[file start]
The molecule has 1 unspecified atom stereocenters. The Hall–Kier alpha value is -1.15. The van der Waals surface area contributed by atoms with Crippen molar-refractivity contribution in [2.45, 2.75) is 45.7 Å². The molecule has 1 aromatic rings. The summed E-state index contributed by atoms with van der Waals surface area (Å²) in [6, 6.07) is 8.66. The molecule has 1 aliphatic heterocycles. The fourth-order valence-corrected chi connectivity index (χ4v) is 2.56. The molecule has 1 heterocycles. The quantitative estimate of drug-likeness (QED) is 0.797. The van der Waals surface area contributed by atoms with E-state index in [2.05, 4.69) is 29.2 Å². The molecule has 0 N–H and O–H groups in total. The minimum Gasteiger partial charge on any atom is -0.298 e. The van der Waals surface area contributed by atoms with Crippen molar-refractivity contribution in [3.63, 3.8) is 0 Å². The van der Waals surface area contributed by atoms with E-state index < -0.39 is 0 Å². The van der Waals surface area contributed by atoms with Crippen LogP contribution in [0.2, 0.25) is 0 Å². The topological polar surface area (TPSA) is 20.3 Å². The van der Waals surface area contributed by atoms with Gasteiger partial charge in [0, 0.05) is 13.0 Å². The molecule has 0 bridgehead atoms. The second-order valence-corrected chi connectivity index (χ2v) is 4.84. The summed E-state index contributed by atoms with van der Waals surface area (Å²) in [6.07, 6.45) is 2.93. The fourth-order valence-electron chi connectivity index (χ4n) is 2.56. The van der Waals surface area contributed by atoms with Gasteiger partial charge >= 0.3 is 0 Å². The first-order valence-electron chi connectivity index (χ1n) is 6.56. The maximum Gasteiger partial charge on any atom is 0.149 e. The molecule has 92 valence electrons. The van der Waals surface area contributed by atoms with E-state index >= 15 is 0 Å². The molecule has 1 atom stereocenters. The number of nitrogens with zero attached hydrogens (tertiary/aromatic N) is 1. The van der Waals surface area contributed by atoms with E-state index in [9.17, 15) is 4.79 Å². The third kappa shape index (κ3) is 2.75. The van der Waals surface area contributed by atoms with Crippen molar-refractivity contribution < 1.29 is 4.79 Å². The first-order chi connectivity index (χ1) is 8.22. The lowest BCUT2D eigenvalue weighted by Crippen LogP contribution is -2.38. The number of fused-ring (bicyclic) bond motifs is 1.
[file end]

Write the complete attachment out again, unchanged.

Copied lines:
The molecule has 1 unspecified atom stereocenters. The Hall–Kier alpha value is -1.15. The van der Waals surface area contributed by atoms with Crippen molar-refractivity contribution in [2.45, 2.75) is 45.7 Å². The molecule has 1 aromatic rings. The summed E-state index contributed by atoms with van der Waals surface area (Å²) in [6, 6.07) is 8.66. The molecule has 1 aliphatic heterocycles. The fourth-order valence-corrected chi connectivity index (χ4v) is 2.56. The molecule has 1 heterocycles. The quantitative estimate of drug-likeness (QED) is 0.797. The van der Waals surface area contributed by atoms with E-state index in [2.05, 4.69) is 29.2 Å². The molecule has 0 N–H and O–H groups in total. The minimum Gasteiger partial charge on any atom is -0.298 e. The van der Waals surface area contributed by atoms with Crippen molar-refractivity contribution in [3.63, 3.8) is 0 Å². The van der Waals surface area contributed by atoms with E-state index < -0.39 is 0 Å². The van der Waals surface area contributed by atoms with Crippen LogP contribution in [0.2, 0.25) is 0 Å². The topological polar surface area (TPSA) is 20.3 Å². The van der Waals surface area contributed by atoms with Gasteiger partial charge in [0, 0.05) is 13.0 Å². The molecule has 0 bridgehead atoms. The second-order valence-corrected chi connectivity index (χ2v) is 4.84. The summed E-state index contributed by atoms with van der Waals surface area (Å²) in [6.07, 6.45) is 2.93. The fourth-order valence-electron chi connectivity index (χ4n) is 2.56. The van der Waals surface area contributed by atoms with Gasteiger partial charge >= 0.3 is 0 Å². The first-order valence-electron chi connectivity index (χ1n) is 6.56. The maximum Gasteiger partial charge on any atom is 0.149 e. The molecule has 92 valence electrons. The van der Waals surface area contributed by atoms with E-state index >= 15 is 0 Å². The molecule has 1 atom stereocenters. The number of nitrogens with zero attached hydrogens (tertiary/aromatic N) is 1. The van der Waals surface area contributed by atoms with E-state index in [9.17, 15) is 4.79 Å². The third kappa shape index (κ3) is 2.75. The van der Waals surface area contributed by atoms with Crippen molar-refractivity contribution < 1.29 is 4.79 Å². The first-order chi connectivity index (χ1) is 8.22. The lowest BCUT2D eigenvalue weighted by Crippen LogP contribution is -2.38. The number of fused-ring (bicyclic) bond motifs is 1.